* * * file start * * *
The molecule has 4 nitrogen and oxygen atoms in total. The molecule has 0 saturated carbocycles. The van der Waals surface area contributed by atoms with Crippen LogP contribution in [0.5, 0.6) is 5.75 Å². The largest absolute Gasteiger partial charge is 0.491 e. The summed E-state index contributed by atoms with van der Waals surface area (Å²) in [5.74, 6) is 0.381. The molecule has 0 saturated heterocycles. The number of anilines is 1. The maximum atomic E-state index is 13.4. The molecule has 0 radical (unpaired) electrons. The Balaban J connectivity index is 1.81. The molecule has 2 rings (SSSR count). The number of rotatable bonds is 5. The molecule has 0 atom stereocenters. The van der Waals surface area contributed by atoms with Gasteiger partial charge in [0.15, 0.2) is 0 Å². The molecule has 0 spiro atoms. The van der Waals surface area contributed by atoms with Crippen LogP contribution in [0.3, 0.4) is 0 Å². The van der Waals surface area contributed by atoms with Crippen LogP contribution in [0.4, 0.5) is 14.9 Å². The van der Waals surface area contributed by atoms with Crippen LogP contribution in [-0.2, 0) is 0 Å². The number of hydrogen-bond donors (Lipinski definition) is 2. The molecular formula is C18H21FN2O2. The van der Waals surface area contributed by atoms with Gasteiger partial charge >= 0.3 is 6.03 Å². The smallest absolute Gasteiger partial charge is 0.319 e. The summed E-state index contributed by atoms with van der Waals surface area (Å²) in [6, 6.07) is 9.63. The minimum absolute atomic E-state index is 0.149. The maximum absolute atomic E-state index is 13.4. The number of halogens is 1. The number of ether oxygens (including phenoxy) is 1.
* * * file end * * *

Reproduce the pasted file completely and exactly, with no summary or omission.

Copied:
The molecule has 4 nitrogen and oxygen atoms in total. The molecule has 0 saturated carbocycles. The van der Waals surface area contributed by atoms with Crippen LogP contribution in [0.5, 0.6) is 5.75 Å². The largest absolute Gasteiger partial charge is 0.491 e. The summed E-state index contributed by atoms with van der Waals surface area (Å²) in [5.74, 6) is 0.381. The molecule has 0 saturated heterocycles. The number of anilines is 1. The maximum atomic E-state index is 13.4. The molecule has 0 radical (unpaired) electrons. The Balaban J connectivity index is 1.81. The molecule has 2 rings (SSSR count). The number of rotatable bonds is 5. The molecule has 0 atom stereocenters. The van der Waals surface area contributed by atoms with Gasteiger partial charge in [0.15, 0.2) is 0 Å². The molecule has 0 spiro atoms. The van der Waals surface area contributed by atoms with Crippen LogP contribution in [0.3, 0.4) is 0 Å². The van der Waals surface area contributed by atoms with Crippen LogP contribution in [0.4, 0.5) is 14.9 Å². The van der Waals surface area contributed by atoms with Crippen LogP contribution in [-0.2, 0) is 0 Å². The number of hydrogen-bond donors (Lipinski definition) is 2. The molecular formula is C18H21FN2O2. The van der Waals surface area contributed by atoms with Gasteiger partial charge >= 0.3 is 6.03 Å². The smallest absolute Gasteiger partial charge is 0.319 e. The summed E-state index contributed by atoms with van der Waals surface area (Å²) in [6, 6.07) is 9.63. The minimum absolute atomic E-state index is 0.149. The maximum absolute atomic E-state index is 13.4. The number of halogens is 1. The number of ether oxygens (including phenoxy) is 1.